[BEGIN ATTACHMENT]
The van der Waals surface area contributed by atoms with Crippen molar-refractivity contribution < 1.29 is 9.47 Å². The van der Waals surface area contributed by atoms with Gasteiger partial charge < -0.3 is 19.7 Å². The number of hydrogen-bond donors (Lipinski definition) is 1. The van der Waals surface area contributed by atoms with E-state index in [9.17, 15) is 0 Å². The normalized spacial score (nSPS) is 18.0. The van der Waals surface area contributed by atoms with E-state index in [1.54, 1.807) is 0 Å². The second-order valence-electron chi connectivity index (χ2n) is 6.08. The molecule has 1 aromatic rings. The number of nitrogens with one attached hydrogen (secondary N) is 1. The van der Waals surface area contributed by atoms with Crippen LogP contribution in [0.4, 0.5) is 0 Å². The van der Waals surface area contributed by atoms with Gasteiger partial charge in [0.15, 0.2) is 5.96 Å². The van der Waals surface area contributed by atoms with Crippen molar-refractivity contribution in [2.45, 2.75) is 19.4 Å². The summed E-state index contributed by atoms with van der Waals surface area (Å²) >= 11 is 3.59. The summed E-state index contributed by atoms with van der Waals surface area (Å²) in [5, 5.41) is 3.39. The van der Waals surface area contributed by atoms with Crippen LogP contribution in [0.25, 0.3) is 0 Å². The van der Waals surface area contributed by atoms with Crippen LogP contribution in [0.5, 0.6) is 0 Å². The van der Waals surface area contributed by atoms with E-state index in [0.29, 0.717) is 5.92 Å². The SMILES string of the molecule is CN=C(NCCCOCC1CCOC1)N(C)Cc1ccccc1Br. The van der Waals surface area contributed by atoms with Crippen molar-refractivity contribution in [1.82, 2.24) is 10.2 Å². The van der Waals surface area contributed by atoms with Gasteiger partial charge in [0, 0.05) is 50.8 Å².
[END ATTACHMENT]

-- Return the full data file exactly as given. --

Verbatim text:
The van der Waals surface area contributed by atoms with Crippen molar-refractivity contribution < 1.29 is 9.47 Å². The van der Waals surface area contributed by atoms with Gasteiger partial charge < -0.3 is 19.7 Å². The number of hydrogen-bond donors (Lipinski definition) is 1. The van der Waals surface area contributed by atoms with E-state index in [9.17, 15) is 0 Å². The normalized spacial score (nSPS) is 18.0. The van der Waals surface area contributed by atoms with E-state index in [1.54, 1.807) is 0 Å². The second-order valence-electron chi connectivity index (χ2n) is 6.08. The molecule has 1 aromatic rings. The number of nitrogens with one attached hydrogen (secondary N) is 1. The van der Waals surface area contributed by atoms with Crippen LogP contribution in [0.4, 0.5) is 0 Å². The van der Waals surface area contributed by atoms with Gasteiger partial charge in [0.15, 0.2) is 5.96 Å². The van der Waals surface area contributed by atoms with Crippen molar-refractivity contribution in [2.45, 2.75) is 19.4 Å². The summed E-state index contributed by atoms with van der Waals surface area (Å²) >= 11 is 3.59. The summed E-state index contributed by atoms with van der Waals surface area (Å²) in [5, 5.41) is 3.39. The van der Waals surface area contributed by atoms with Crippen LogP contribution in [0.25, 0.3) is 0 Å². The van der Waals surface area contributed by atoms with Crippen LogP contribution in [0.5, 0.6) is 0 Å². The van der Waals surface area contributed by atoms with E-state index in [0.29, 0.717) is 5.92 Å². The SMILES string of the molecule is CN=C(NCCCOCC1CCOC1)N(C)Cc1ccccc1Br. The van der Waals surface area contributed by atoms with Crippen molar-refractivity contribution in [1.82, 2.24) is 10.2 Å². The van der Waals surface area contributed by atoms with Gasteiger partial charge in [0, 0.05) is 50.8 Å².